US 3837984 A
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Description (OCR text may contain errors)
5m. 24, 1974 D P, WAGNER ETAL v 3,837,984
'I'HERMOSETTING ADHESIVE AND ARTICLES USING THE SAME Filed Jan. 19, 1972 2 Sheets-Sheet 1 P 1974 D. P. AGNE ETAL 3,837,984
THERMOSETTING ADHESIVE AND ARTICLES USING THE SAME Filed Jan. 19, 1972 x 2 sheets-sheet United States Patent 3,837,984 THERMOSETTING ADHESIVE AND ARTICLES USING THE SAME David P. Wagner, Elmhurst, and James E. Gugle, Crystal Lake, 111., assignors to Illinois Tool Works Inc., Chicago, Ill.
Filed Jan. 19, 1972,-Ser. No. 219,046
I Int. Cl. B32b 5/12 US. Cl. 161-53 7 Claims ABSTRACT OF THE DISCLOSURE Disclosed is a thermosetting adhesive which is formed of a nitrile phenolic and applied in slurry form onto a support layer of polyurethane and then dried. When heat is applied thereto the dried nitrile phenolic -will soften to cause adhesion of the material to a surface to which it is applied. The nitrile phenolic is formed of a mixture of carboxy-modified NBR polymer, thermosetting phenolic resin, coumarone-indene resin, and sterically hindered phenol of the type octadecyl 3-(3',5'-di-tert-butyl-4-hydroxyphenyl) propionate. The nitrile phenolic and polyurethane support then form a thermosetting tape which can be secured to a clip or other fastener. The clips or fasteners utilizing the thermosetting adhesive can be firmly secured to the exterior painted surface of automobiles by the application of heat for a short period of time. Also the thermosetting adhesive tape can be applied to threaded fasteners for securing the same to wall surfaces such as metal or fiberglass for securing other articles thereto.
BACKGROUND OF THE INVENTION This invention relates generally to a thermosetting adhesive mixture and to articles using the same for mounting such articles to surfaces and to a method of forming a thermosetting adhesive surface on such articles.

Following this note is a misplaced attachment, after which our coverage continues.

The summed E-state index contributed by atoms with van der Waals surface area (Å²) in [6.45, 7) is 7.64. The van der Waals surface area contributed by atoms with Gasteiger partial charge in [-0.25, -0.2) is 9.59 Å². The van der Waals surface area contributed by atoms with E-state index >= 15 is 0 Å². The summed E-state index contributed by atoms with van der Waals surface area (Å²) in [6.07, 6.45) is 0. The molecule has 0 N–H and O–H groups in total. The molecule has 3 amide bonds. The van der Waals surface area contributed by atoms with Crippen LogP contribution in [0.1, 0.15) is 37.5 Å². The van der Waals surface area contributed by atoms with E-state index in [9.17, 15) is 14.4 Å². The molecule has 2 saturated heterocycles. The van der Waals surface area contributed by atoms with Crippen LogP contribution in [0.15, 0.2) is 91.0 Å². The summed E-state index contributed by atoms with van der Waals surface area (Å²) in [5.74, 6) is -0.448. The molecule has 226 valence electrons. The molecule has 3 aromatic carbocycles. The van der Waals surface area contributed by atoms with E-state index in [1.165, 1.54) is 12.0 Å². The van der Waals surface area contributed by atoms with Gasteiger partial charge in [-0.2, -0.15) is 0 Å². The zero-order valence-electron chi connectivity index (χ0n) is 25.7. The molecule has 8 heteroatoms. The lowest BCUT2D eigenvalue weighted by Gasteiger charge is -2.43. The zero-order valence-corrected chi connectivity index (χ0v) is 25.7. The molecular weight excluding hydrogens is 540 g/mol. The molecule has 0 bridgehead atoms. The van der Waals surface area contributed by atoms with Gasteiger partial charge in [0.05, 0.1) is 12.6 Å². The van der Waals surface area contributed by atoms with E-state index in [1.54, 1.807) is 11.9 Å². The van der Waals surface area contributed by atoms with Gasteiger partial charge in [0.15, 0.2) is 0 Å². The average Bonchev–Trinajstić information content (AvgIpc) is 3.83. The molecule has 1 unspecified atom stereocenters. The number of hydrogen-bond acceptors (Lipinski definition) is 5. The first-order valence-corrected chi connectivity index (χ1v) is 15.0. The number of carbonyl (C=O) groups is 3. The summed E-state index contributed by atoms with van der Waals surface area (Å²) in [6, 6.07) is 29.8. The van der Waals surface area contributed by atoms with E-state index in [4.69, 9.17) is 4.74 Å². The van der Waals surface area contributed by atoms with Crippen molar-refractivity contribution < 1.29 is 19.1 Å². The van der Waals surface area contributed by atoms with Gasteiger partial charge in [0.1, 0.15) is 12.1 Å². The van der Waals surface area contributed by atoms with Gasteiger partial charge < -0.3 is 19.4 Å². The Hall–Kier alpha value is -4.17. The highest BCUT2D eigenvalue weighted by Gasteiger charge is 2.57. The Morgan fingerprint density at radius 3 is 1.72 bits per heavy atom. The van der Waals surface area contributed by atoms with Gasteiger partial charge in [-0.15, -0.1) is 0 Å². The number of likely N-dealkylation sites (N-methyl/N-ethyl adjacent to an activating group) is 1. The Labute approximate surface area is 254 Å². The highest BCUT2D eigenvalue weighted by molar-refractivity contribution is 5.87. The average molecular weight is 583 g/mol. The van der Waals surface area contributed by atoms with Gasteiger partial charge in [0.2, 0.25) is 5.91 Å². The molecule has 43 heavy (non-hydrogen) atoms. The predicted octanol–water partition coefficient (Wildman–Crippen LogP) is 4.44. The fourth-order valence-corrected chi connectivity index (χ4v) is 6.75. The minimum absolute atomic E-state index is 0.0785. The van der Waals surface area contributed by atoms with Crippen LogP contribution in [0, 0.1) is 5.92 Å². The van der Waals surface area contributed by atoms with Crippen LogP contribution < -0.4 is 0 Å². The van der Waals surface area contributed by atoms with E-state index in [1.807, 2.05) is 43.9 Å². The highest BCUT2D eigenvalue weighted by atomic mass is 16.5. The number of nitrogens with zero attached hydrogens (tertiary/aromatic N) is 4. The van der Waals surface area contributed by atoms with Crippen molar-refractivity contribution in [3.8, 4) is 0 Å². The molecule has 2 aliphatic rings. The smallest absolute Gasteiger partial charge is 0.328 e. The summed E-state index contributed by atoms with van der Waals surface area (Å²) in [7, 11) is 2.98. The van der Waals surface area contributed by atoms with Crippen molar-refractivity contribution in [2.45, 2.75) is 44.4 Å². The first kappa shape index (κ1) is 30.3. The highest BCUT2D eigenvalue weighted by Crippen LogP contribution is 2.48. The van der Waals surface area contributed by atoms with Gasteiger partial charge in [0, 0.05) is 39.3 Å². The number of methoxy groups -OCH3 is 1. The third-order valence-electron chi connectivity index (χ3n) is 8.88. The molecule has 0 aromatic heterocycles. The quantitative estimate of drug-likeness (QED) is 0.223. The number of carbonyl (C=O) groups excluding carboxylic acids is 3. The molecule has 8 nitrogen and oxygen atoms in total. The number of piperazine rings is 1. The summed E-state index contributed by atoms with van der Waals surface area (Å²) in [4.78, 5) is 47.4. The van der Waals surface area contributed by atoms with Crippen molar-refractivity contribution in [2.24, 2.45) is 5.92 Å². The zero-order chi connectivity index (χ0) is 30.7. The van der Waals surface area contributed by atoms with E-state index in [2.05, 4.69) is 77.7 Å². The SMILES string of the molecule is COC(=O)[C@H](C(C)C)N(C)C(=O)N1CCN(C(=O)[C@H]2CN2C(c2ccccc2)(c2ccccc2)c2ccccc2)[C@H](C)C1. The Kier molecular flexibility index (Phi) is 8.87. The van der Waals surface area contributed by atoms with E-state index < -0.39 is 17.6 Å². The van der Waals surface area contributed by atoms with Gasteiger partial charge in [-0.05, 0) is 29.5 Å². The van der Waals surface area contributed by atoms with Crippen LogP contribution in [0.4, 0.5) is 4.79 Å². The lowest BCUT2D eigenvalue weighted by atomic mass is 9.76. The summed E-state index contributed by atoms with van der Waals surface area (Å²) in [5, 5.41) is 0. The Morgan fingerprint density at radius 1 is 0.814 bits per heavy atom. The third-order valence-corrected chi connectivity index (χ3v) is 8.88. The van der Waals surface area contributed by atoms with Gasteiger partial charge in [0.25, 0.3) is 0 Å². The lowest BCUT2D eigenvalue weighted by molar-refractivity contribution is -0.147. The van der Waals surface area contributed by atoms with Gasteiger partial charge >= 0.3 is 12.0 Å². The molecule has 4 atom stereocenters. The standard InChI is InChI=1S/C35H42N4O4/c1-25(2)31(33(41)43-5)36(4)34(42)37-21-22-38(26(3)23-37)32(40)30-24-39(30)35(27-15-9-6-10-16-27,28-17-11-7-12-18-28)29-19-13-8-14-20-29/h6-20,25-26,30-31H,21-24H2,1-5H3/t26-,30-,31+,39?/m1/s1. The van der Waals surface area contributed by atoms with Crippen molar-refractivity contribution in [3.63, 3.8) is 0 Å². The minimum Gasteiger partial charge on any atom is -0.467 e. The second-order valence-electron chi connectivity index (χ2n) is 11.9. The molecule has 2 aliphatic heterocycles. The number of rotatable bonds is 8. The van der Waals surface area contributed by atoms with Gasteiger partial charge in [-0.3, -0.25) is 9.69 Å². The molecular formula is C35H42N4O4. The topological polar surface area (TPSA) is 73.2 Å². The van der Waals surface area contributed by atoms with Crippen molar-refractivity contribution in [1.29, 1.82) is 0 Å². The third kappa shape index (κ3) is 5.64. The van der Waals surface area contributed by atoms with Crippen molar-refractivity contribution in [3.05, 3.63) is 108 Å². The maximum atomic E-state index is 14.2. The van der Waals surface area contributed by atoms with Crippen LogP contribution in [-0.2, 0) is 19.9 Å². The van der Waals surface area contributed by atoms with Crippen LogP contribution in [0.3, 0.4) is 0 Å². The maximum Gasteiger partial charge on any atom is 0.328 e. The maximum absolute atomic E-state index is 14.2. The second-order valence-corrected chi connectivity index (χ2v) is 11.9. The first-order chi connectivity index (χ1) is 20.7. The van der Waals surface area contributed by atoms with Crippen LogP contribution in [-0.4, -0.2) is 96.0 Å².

Thermosetting adhesives are relatively well-known for providing means to join materials by an adhesive which is durable, waterproof, and weatherproof and which produces bonds that are sufficiently strong to be of great reliability when used in areas which usually required rivets or screws. However, thermosetting adhesives heretofore utilized had the disadvantage of being relatively slow acting. That is, the application of heat had to be effected for thirty minutes to an hour before a proper adhesive bond was created. This slow acting thermosetting characteristic is of no disadvantage when applying articles to a flat horizontal surface when the article being fastened can sit in a fixed position by weight of gravity. On the other hand, when applying articles to vertical surfaces it is desirable that the thermosetting adhesive be quickly heat activated and set to a secure condition so that the article will maintain a fixed position on the vertical surface within a matter of seconds.
For example, when applying molding clips to the side door or side fender portions of automobiles which ultimately receive a decorative molding trim of chrome or stainless steel, it is desirable to thermally activate the adhesive material on such molding clips in a matter of seconds and the thermosetting adhesive mixture must cool or set rapidly to a secure condition for holding the clip in position on the side of the car also in a matter of seconds.
Furthermore, by utilizing thermosetting adhesive layers on the back of such molding clip it eliminates the need of drilling holes through the car door and/or car fender and water and moisture will not enter the interior portions of the car to cause rust as has been customarily the case in prior years.
Patented Sept. 24, 1974 Accordingly, it is an object of this invention to provide a fast acting thermosetting adhesive which takes the form of a dry film and which can be applied to the back surface of molding clips or other fastening devices.
Another object of this invention is to provide a thermosetting adhesive tape or sheet upon which a plurality of articles to be mounted can be positioned in strip form and fed automatically, if desired, to heat applying means for quickly applying such clips during mass production assembly line runs.
A still further object of this invention is to provide an improved fastener for receiving articles to be mounted and wherein the fastener itself is secured to a surface by thermosetting adhesive.